The Arab Spring uprisings will end up costing Middle Eastern economies about $800 billion in lost output by the end of next year as countries struggle to restore stability, banking giant HSBC estimated on Wednesday.
In a research report, HSBC predicted that at the end of 2014, gross domestic product in the seven hardest-hit countries – Egypt, Tunisia, Libya, Syria, Jordan, Lebanon and Bahrain – would be 35 percent lower than it would have been if the 2011 uprisings had not happened.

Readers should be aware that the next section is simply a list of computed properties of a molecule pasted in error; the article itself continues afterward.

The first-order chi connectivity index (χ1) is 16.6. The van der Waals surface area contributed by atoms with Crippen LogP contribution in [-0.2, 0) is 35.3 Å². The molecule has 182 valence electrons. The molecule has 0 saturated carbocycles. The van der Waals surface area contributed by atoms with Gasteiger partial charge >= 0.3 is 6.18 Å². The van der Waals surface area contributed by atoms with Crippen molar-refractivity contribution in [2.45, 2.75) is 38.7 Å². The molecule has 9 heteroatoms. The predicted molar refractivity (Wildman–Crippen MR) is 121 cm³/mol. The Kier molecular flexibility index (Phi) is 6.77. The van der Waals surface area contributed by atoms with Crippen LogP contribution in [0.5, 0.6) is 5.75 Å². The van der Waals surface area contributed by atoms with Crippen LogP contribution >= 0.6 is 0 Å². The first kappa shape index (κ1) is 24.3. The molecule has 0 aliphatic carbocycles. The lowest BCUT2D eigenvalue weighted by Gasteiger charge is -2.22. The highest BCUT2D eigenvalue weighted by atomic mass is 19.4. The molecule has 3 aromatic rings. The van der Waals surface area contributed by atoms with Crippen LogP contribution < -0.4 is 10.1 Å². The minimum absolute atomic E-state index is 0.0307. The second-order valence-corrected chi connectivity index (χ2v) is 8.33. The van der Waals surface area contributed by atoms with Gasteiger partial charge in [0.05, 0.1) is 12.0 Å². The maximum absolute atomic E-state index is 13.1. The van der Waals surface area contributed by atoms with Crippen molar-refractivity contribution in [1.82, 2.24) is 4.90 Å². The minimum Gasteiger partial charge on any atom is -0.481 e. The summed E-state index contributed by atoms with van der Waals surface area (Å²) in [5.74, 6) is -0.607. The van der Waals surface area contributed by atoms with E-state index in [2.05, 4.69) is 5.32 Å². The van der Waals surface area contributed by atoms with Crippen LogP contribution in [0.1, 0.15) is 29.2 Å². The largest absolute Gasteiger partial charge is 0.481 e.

Ironically it was economic discontent that really fueled the Arab Spring protests and now everyone’s economy is even worse than it was before which means there’s less money for fuel and food subsidies… but governments have no choice but to spend money they don’t have on social welfare.While that 800 billion is not coming directly out of our pockets, a number of the countries on this list do get by on our foreign aid, which means some of the 800 billion cost will be kicked back to us anyway.
HSBC forecast GDP growth in the Middle East and North Africa would slow to 4.0 percent this year, reviving only slightly to 4.2 percent next year, from 4.5 percent last year and 4.9 percent in 2011.
Meanwhile our GDP growth rate under Obama is below 3 percent. But we’re still footing the bill.